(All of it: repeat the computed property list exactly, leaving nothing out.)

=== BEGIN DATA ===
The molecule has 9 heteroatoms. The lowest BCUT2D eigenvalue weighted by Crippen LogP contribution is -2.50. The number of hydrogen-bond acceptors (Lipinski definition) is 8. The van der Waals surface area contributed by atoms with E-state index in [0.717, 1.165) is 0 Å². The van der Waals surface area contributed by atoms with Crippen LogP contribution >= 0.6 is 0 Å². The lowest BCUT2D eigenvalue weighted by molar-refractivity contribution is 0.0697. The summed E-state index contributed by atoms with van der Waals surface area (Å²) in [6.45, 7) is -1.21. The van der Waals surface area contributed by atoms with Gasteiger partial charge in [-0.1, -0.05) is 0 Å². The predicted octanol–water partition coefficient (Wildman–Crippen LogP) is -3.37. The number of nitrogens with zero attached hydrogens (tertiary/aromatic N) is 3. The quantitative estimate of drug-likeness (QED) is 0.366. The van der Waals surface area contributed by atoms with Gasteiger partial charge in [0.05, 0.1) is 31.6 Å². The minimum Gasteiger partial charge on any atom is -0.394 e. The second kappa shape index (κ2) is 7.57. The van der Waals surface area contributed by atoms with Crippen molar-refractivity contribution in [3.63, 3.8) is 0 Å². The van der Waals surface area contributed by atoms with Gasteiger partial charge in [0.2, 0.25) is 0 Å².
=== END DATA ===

The molecule has 9 heteroatoms. The lowest BCUT2D eigenvalue weighted by Crippen LogP contribution is -2.50. The number of hydrogen-bond acceptors (Lipinski definition) is 8. The van der Waals surface area contributed by atoms with E-state index in [0.717, 1.165) is 0 Å². The van der Waals surface area contributed by atoms with Crippen LogP contribution >= 0.6 is 0 Å². The lowest BCUT2D eigenvalue weighted by molar-refractivity contribution is 0.0697. The summed E-state index contributed by atoms with van der Waals surface area (Å²) in [6.45, 7) is -1.21. The van der Waals surface area contributed by atoms with Gasteiger partial charge in [-0.1, -0.05) is 0 Å². The predicted octanol–water partition coefficient (Wildman–Crippen LogP) is -3.37. The number of nitrogens with zero attached hydrogens (tertiary/aromatic N) is 3. The quantitative estimate of drug-likeness (QED) is 0.366. The van der Waals surface area contributed by atoms with Gasteiger partial charge in [0.05, 0.1) is 31.6 Å². The minimum Gasteiger partial charge on any atom is -0.394 e. The second kappa shape index (κ2) is 7.57. The van der Waals surface area contributed by atoms with Crippen molar-refractivity contribution in [3.63, 3.8) is 0 Å². The van der Waals surface area contributed by atoms with Gasteiger partial charge in [0.2, 0.25) is 0 Å².